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Illinois Livestock Trail by UNIVERSITY OF ILLINOIS EXTENSION


Dairy Cattle
Illinois Livestock Trail
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FULL TEXT PAPER
Living with Staphylococcus Aureus
by Richard L. Wallace


TAKE-HOME MESSAGES

  • Staph cows should be identified and separated from uninfected cows, then Staph cows should be milked last. "Once a Staph cow always a Staph cow!" Anonymous
  • Antibiotic treatment of lactating cows infected with S. aureus is unrewarding. Requesting antibiotic sensitiv- ities from mastitis laboratories is fruitless.
  • Post-milking teat dipping with a germicidal product containing skin conditioners and complete dry cow therapy of all quarters is essential when trying to control S. aureus.
  • First calf heifers can be an unexpected reservoir of S. aureus contamination for the lactating herd. Do not feed mastitic milk to heifer calves.
  • Relatively low BTSCC can be achieved in S. aureus herds only when excellent management procedures are practiced.

INTRODUCTION

Staphylococcus aureus has long been recognized to be a cause of contagious mastitis. This organism can spread from cow to cow during the milking process and remain in a herd indefinitely due to a chronic carrier state. Economic losses due to elevated somatic cell counts (SCC), decreased milk production, higher treatment costs, and excessive discarded milk are commonplace in herds infected with S. aureus. Implementation of post-milking teat dipping and complete dry cow therapy has controlled this disease in most herds. Yet, losses due to S. aureus still occur, even in herds which faithfully practice these two key management procedures.

Dairy producers considering expansion may inadvertently introduce S. aureus into their herds. Initially, the organism may not generate significant losses. Eventually, as more cows develop intramammary infections (IMI), the somatic cell count starts to climb, clinical cases emerge, and the losses begin to pile up. This paper will offer some insights into diagnosing, eliminating, preventing, and living with S. aureus in your herd.

DIAGNOSING STAPHYLOCOCCUS AUREUS IMI

Detection at the bulk tank

The first signs of a herd problem with S. aureus may appear in the bulk tank. Bulk tank somatic cell counts (BTSCC) in excess of 400,000 could indicate a problem with contagious mastitis pathogens. Elevations in BTSCC are generally dependent on the number of cows and quarters infected with S. aureus. Very well managed herds can maintain relatively low BTSCC even though many cows are affected. Bulk tank bacteria counts do not tend to increase as more cows become infected with S. aureus. Graphing BTSCC and bacteria counts can indicate changing conditions and offer a warning sign to management.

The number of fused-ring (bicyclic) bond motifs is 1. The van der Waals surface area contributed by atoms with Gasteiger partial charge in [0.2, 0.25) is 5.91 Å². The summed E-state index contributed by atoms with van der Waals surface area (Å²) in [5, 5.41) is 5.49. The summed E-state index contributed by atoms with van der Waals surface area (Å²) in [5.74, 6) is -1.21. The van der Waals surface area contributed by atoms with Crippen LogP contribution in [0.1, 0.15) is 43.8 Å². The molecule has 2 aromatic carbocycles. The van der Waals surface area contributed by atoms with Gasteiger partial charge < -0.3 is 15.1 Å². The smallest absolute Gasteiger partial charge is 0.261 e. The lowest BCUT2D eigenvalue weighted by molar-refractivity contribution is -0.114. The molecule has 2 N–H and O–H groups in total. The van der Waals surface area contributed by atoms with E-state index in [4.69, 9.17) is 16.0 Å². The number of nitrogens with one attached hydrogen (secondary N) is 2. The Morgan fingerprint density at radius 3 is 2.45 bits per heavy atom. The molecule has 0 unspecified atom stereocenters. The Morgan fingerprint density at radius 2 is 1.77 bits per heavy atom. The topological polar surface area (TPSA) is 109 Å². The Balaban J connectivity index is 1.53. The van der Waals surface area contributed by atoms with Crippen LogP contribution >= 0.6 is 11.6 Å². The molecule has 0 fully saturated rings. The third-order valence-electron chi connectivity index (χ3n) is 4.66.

Monthly bulk tank culturing has proven useful in monitoring udder health, particularly with regard to contagious pathogens (Staphylococcus aureus, Streptococcus agalactia and Mycoplasma bovis). The sensitivity of a single bulk tank culture for contagious organisms is fairly low, especially when the herd prevalence of contagious mastitis is low as well. In other words, often one bulk tank sample will be culture negative for S. aureus even though a herd may have cows infected with this organism. Bulk tank cultures for contagious organisms is highly specific (94%). So, it is rare that a bulk tank culture will be positive when in reality no cows in the herd have contagious mastitis.

Multiple sampling will improve the sensitivity of bulk tank culturing, particularly with intermittently shedding organisms like S. aureus. Serial testing can be performed by aseptically collecting an agitated bulk tank sample in a sterile container. This procedure can be repeated every other day when the bulk tank contains four milkings. The samples can be frozen immediately after they are obtained and delivered to the testing facility once each month.

Detection of individual cows

Although S. aureus can cause a severe, gangrenous mastitis which can lead to death in cows, greater than 80% of all S. aureus IMI are subclinical. Usually there will be no elevation in body temperature and the only visible sign will be the presence of garget in the fore-milk. Many producers are inclined to treat these quarters, leading to discarded milk and potential antibiotic residues. After treatment, these cases usually recur in two to three weeks and the treatment/discarded milk cycle is repeated. As much as 88% of the losses incurred when treating cases of mastitis are due to dumped milk and decreased milk production.

Cows with one or more quarters infected with S. aureus tend to have elevated SCC. Keep in mind that one high score may not be indicative of a chronic infection. Cows with multiple SCC above 300,000 or multiple somatic cell scores (SCS) above 4.0 are most likely to be infected. The monthly Dairy Herd Improvement Association (DHIA) somatic cell data is generated from a composite milk sample. Average SCC when one quarter is infected is 500,000/ml. When two or three quarters are infected, the average SCC can reach 700,000 or 1,500,000/ml, respectively. Generally these cows can be detected with the California Mastitis Test (CMT), but monthly (DHIA) data can be more revealing, and requires less time to obtain.

Milk cultures are the best method to determine if clinical and subclinical mastitis is due to S. aureus. Selecting cows to culture can be a involved process. With the use of individual cow SCC, the procedure can be streamlined. All cows with several counts above 300,000 should be sampled. Once cows are selected, the CMT paddle can be used to determine which quarter(s) to culture. Combining positive CMT quarters into one composite vial may be acceptable, but individual quarter samples are preferred over pooled milk samples. Even under the best conditions, many composite samples become contaminated. Contaminated milk samples are impossible to interpret and a waste of resources.

A small (3-5 ml), sterile quarter sample is preferable to a voluminous contaminated composite. Teat ends should be thoroughly scrubbed with an alcohol pad. The fore-milk should be discarded and a mid-stream milk sample obtained in a sterile container. Milk cultures should be immediately chilled to prevent overgrowth of environmental bacteria. If microbiologic procedures are to be delayed, the samples should be frozen. A veterinarian's assistance in obtaining high quality samples may be warranted.

Eliminating existing IMI